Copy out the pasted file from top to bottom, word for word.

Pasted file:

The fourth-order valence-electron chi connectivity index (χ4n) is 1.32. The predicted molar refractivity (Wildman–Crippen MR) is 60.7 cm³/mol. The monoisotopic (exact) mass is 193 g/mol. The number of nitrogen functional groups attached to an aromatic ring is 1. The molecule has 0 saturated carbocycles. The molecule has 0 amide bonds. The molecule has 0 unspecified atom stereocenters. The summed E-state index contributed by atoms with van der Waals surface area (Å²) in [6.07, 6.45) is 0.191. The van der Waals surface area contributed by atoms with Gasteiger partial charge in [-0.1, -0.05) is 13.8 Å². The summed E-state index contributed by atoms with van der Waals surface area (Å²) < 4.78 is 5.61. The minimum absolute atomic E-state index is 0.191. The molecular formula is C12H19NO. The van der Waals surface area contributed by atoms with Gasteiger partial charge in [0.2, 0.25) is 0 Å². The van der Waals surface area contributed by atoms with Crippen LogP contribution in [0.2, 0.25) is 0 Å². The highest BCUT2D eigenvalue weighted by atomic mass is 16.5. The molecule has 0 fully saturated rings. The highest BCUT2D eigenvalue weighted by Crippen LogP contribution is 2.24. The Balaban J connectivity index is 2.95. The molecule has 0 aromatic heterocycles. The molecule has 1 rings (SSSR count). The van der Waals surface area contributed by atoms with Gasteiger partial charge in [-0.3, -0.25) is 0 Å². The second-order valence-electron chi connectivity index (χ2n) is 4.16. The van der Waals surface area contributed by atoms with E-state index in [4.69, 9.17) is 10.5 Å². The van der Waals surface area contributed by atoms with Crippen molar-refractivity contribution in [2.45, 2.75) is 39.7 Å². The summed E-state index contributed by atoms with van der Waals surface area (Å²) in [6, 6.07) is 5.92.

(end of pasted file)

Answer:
The fourth-order valence-electron chi connectivity index (χ4n) is 1.32. The predicted molar refractivity (Wildman–Crippen MR) is 60.7 cm³/mol. The monoisotopic (exact) mass is 193 g/mol. The number of nitrogen functional groups attached to an aromatic ring is 1. The molecule has 0 saturated carbocycles. The molecule has 0 amide bonds. The molecule has 0 unspecified atom stereocenters. The summed E-state index contributed by atoms with van der Waals surface area (Å²) in [6.07, 6.45) is 0.191. The van der Waals surface area contributed by atoms with Gasteiger partial charge in [-0.1, -0.05) is 13.8 Å². The summed E-state index contributed by atoms with van der Waals surface area (Å²) < 4.78 is 5.61. The minimum absolute atomic E-state index is 0.191. The molecular formula is C12H19NO. The van der Waals surface area contributed by atoms with Gasteiger partial charge in [0.2, 0.25) is 0 Å². The van der Waals surface area contributed by atoms with Crippen LogP contribution in [0.2, 0.25) is 0 Å². The highest BCUT2D eigenvalue weighted by atomic mass is 16.5. The molecule has 0 fully saturated rings. The highest BCUT2D eigenvalue weighted by Crippen LogP contribution is 2.24. The Balaban J connectivity index is 2.95. The molecule has 0 aromatic heterocycles. The molecule has 1 rings (SSSR count). The van der Waals surface area contributed by atoms with Gasteiger partial charge in [-0.3, -0.25) is 0 Å². The second-order valence-electron chi connectivity index (χ2n) is 4.16. The van der Waals surface area contributed by atoms with E-state index in [4.69, 9.17) is 10.5 Å². The van der Waals surface area contributed by atoms with Crippen molar-refractivity contribution in [2.45, 2.75) is 39.7 Å². The summed E-state index contributed by atoms with van der Waals surface area (Å²) in [6, 6.07) is 5.92.